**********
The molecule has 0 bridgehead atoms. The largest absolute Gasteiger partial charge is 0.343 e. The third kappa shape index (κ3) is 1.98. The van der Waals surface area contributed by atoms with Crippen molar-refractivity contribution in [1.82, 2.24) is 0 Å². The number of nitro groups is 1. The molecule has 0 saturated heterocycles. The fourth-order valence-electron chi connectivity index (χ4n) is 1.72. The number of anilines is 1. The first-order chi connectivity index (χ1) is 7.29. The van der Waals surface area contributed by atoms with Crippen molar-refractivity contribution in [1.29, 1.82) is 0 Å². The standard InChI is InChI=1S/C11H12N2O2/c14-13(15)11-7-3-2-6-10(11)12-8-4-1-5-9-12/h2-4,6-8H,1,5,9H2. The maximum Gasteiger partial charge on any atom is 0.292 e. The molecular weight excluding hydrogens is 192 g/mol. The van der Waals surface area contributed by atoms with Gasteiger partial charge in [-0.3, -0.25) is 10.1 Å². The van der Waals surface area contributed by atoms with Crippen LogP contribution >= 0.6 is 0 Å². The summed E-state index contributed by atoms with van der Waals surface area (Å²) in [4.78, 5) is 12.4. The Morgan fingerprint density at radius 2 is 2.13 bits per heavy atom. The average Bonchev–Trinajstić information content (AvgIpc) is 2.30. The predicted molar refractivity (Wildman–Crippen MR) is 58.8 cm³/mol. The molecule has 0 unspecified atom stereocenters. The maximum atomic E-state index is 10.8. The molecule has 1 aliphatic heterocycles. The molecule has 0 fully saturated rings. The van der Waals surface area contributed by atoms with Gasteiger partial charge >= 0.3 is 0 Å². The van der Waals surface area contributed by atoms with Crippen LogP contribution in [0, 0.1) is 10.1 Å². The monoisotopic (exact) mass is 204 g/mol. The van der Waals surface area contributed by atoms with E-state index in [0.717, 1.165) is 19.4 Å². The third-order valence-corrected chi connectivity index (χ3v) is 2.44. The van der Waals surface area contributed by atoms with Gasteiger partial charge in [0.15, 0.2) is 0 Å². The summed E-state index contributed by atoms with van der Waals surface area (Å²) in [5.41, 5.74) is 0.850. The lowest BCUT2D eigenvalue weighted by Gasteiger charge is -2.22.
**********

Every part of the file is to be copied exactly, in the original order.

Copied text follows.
The molecule has 0 bridgehead atoms. The largest absolute Gasteiger partial charge is 0.343 e. The third kappa shape index (κ3) is 1.98. The van der Waals surface area contributed by atoms with Crippen molar-refractivity contribution in [1.82, 2.24) is 0 Å². The number of nitro groups is 1. The molecule has 0 saturated heterocycles. The fourth-order valence-electron chi connectivity index (χ4n) is 1.72. The number of anilines is 1. The first-order chi connectivity index (χ1) is 7.29. The van der Waals surface area contributed by atoms with Crippen molar-refractivity contribution in [1.29, 1.82) is 0 Å². The standard InChI is InChI=1S/C11H12N2O2/c14-13(15)11-7-3-2-6-10(11)12-8-4-1-5-9-12/h2-4,6-8H,1,5,9H2. The maximum Gasteiger partial charge on any atom is 0.292 e. The molecular weight excluding hydrogens is 192 g/mol. The van der Waals surface area contributed by atoms with Gasteiger partial charge in [-0.3, -0.25) is 10.1 Å². The van der Waals surface area contributed by atoms with Crippen LogP contribution >= 0.6 is 0 Å². The summed E-state index contributed by atoms with van der Waals surface area (Å²) in [4.78, 5) is 12.4. The Morgan fingerprint density at radius 2 is 2.13 bits per heavy atom. The average Bonchev–Trinajstić information content (AvgIpc) is 2.30. The predicted molar refractivity (Wildman–Crippen MR) is 58.8 cm³/mol. The molecule has 0 unspecified atom stereocenters. The maximum atomic E-state index is 10.8. The molecule has 1 aliphatic heterocycles. The molecule has 0 fully saturated rings. The van der Waals surface area contributed by atoms with Gasteiger partial charge >= 0.3 is 0 Å². The van der Waals surface area contributed by atoms with Crippen LogP contribution in [0, 0.1) is 10.1 Å². The monoisotopic (exact) mass is 204 g/mol. The van der Waals surface area contributed by atoms with E-state index in [0.717, 1.165) is 19.4 Å². The third-order valence-corrected chi connectivity index (χ3v) is 2.44. The van der Waals surface area contributed by atoms with Gasteiger partial charge in [0.15, 0.2) is 0 Å². The summed E-state index contributed by atoms with van der Waals surface area (Å²) in [5.41, 5.74) is 0.850. The lowest BCUT2D eigenvalue weighted by Gasteiger charge is -2.22.